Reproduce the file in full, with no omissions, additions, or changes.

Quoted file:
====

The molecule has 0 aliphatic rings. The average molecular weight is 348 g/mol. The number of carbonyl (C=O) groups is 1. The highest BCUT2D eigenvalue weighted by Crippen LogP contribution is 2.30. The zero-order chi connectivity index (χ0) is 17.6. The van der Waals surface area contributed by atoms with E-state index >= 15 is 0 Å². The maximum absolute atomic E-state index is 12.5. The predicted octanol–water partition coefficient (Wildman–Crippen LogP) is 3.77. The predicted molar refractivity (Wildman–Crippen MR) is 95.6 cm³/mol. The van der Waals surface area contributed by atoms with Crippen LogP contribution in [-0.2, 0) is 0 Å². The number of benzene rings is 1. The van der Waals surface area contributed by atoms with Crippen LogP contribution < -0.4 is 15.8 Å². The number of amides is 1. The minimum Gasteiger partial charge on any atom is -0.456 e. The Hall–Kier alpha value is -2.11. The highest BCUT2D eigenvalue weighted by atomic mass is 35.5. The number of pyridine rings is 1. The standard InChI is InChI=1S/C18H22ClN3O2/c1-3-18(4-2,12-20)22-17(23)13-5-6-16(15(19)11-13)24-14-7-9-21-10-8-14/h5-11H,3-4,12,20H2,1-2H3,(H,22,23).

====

The molecule has 0 aliphatic rings. The average molecular weight is 348 g/mol. The number of carbonyl (C=O) groups is 1. The highest BCUT2D eigenvalue weighted by Crippen LogP contribution is 2.30. The zero-order chi connectivity index (χ0) is 17.6. The van der Waals surface area contributed by atoms with E-state index >= 15 is 0 Å². The maximum absolute atomic E-state index is 12.5. The predicted octanol–water partition coefficient (Wildman–Crippen LogP) is 3.77. The predicted molar refractivity (Wildman–Crippen MR) is 95.6 cm³/mol. The van der Waals surface area contributed by atoms with Crippen LogP contribution in [-0.2, 0) is 0 Å². The number of benzene rings is 1. The van der Waals surface area contributed by atoms with Crippen LogP contribution < -0.4 is 15.8 Å². The number of amides is 1. The minimum Gasteiger partial charge on any atom is -0.456 e. The Hall–Kier alpha value is -2.11. The highest BCUT2D eigenvalue weighted by atomic mass is 35.5. The number of pyridine rings is 1. The standard InChI is InChI=1S/C18H22ClN3O2/c1-3-18(4-2,12-20)22-17(23)13-5-6-16(15(19)11-13)24-14-7-9-21-10-8-14/h5-11H,3-4,12,20H2,1-2H3,(H,22,23).